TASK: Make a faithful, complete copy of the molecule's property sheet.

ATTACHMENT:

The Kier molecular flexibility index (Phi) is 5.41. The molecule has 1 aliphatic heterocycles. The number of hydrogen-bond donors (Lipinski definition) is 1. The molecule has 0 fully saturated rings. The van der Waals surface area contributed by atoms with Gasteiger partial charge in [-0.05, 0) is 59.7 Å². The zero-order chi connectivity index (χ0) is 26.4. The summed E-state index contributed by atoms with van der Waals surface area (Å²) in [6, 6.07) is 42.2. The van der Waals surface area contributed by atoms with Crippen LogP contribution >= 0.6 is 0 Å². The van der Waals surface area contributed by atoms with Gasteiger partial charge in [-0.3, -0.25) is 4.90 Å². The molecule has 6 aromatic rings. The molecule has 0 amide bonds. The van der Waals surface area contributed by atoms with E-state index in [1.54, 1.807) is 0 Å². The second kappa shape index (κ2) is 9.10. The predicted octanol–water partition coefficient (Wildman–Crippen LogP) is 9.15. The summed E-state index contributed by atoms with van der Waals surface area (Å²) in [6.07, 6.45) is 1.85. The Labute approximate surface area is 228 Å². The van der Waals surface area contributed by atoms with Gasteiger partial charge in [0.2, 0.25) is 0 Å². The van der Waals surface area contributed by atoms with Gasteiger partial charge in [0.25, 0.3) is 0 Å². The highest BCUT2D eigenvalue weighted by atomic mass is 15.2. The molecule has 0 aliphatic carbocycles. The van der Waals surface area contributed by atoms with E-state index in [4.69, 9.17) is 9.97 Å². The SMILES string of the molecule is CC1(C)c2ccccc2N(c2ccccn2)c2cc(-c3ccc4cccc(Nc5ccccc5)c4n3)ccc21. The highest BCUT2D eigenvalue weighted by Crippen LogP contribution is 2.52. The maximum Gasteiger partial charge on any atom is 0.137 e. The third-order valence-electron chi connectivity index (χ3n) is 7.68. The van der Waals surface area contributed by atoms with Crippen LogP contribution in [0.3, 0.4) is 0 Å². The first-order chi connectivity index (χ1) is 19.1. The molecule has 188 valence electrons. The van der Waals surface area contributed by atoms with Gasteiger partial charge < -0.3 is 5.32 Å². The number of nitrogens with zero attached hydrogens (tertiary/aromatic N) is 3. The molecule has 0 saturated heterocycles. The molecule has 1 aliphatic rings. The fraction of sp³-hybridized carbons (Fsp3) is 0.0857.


The Kier molecular flexibility index (Phi) is 5.41. The molecule has 1 aliphatic heterocycles. The number of hydrogen-bond donors (Lipinski definition) is 1. The molecule has 0 fully saturated rings. The van der Waals surface area contributed by atoms with Gasteiger partial charge in [-0.05, 0) is 59.7 Å². The zero-order chi connectivity index (χ0) is 26.4. The summed E-state index contributed by atoms with van der Waals surface area (Å²) in [6, 6.07) is 42.2. The van der Waals surface area contributed by atoms with Crippen LogP contribution >= 0.6 is 0 Å². The van der Waals surface area contributed by atoms with Gasteiger partial charge in [-0.3, -0.25) is 4.90 Å². The molecule has 6 aromatic rings. The molecule has 0 amide bonds. The van der Waals surface area contributed by atoms with E-state index in [1.54, 1.807) is 0 Å². The second kappa shape index (κ2) is 9.10. The predicted octanol–water partition coefficient (Wildman–Crippen LogP) is 9.15. The summed E-state index contributed by atoms with van der Waals surface area (Å²) in [6.07, 6.45) is 1.85. The Labute approximate surface area is 228 Å². The van der Waals surface area contributed by atoms with Gasteiger partial charge in [0.2, 0.25) is 0 Å². The van der Waals surface area contributed by atoms with Gasteiger partial charge in [0.25, 0.3) is 0 Å². The highest BCUT2D eigenvalue weighted by atomic mass is 15.2. The molecule has 0 aliphatic carbocycles. The van der Waals surface area contributed by atoms with E-state index in [4.69, 9.17) is 9.97 Å². The SMILES string of the molecule is CC1(C)c2ccccc2N(c2ccccn2)c2cc(-c3ccc4cccc(Nc5ccccc5)c4n3)ccc21. The highest BCUT2D eigenvalue weighted by Crippen LogP contribution is 2.52. The maximum Gasteiger partial charge on any atom is 0.137 e. The third-order valence-electron chi connectivity index (χ3n) is 7.68. The van der Waals surface area contributed by atoms with Crippen LogP contribution in [0.3, 0.4) is 0 Å². The first-order chi connectivity index (χ1) is 19.1. The molecule has 188 valence electrons. The van der Waals surface area contributed by atoms with Gasteiger partial charge < -0.3 is 5.32 Å². The number of nitrogens with zero attached hydrogens (tertiary/aromatic N) is 3. The molecule has 0 saturated heterocycles. The molecule has 1 aliphatic rings. The fraction of sp³-hybridized carbons (Fsp3) is 0.0857.